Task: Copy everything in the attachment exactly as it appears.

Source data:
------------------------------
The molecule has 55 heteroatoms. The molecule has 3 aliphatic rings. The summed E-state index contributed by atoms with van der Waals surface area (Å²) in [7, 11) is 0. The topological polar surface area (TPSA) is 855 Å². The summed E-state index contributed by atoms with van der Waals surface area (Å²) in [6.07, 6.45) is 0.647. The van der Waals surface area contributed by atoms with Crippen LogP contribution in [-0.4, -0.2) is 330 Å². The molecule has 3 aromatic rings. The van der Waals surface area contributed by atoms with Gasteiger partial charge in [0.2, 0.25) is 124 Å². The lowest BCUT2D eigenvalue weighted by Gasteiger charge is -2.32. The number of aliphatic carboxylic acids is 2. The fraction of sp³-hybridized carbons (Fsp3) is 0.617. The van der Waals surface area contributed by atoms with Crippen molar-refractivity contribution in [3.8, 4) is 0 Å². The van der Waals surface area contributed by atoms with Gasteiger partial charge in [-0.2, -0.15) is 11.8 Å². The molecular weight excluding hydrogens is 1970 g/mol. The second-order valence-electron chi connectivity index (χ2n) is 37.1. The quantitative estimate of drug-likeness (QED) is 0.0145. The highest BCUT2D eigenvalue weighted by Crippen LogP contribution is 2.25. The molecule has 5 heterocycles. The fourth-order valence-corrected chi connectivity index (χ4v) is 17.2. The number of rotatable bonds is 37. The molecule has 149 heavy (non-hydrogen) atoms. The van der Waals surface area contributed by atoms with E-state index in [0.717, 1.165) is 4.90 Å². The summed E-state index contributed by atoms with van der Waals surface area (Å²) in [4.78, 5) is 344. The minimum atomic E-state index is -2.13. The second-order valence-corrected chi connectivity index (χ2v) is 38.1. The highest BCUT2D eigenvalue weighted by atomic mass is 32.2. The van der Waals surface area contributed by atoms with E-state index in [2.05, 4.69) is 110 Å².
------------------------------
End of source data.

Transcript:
The molecule has 55 heteroatoms. The molecule has 3 aliphatic rings. The summed E-state index contributed by atoms with van der Waals surface area (Å²) in [7, 11) is 0. The topological polar surface area (TPSA) is 855 Å². The summed E-state index contributed by atoms with van der Waals surface area (Å²) in [6.07, 6.45) is 0.647. The van der Waals surface area contributed by atoms with Crippen LogP contribution in [-0.4, -0.2) is 330 Å². The molecule has 3 aromatic rings. The van der Waals surface area contributed by atoms with Gasteiger partial charge in [0.2, 0.25) is 124 Å². The lowest BCUT2D eigenvalue weighted by Gasteiger charge is -2.32. The number of aliphatic carboxylic acids is 2. The fraction of sp³-hybridized carbons (Fsp3) is 0.617. The van der Waals surface area contributed by atoms with Crippen molar-refractivity contribution in [3.8, 4) is 0 Å². The van der Waals surface area contributed by atoms with Gasteiger partial charge in [-0.2, -0.15) is 11.8 Å². The molecular weight excluding hydrogens is 1970 g/mol. The second-order valence-electron chi connectivity index (χ2n) is 37.1. The quantitative estimate of drug-likeness (QED) is 0.0145. The highest BCUT2D eigenvalue weighted by Crippen LogP contribution is 2.25. The molecule has 5 heterocycles. The fourth-order valence-corrected chi connectivity index (χ4v) is 17.2. The number of rotatable bonds is 37. The molecule has 149 heavy (non-hydrogen) atoms. The van der Waals surface area contributed by atoms with E-state index in [0.717, 1.165) is 4.90 Å². The summed E-state index contributed by atoms with van der Waals surface area (Å²) in [4.78, 5) is 344. The minimum atomic E-state index is -2.13. The second-order valence-corrected chi connectivity index (χ2v) is 38.1. The highest BCUT2D eigenvalue weighted by atomic mass is 32.2. The van der Waals surface area contributed by atoms with E-state index in [2.05, 4.69) is 110 Å².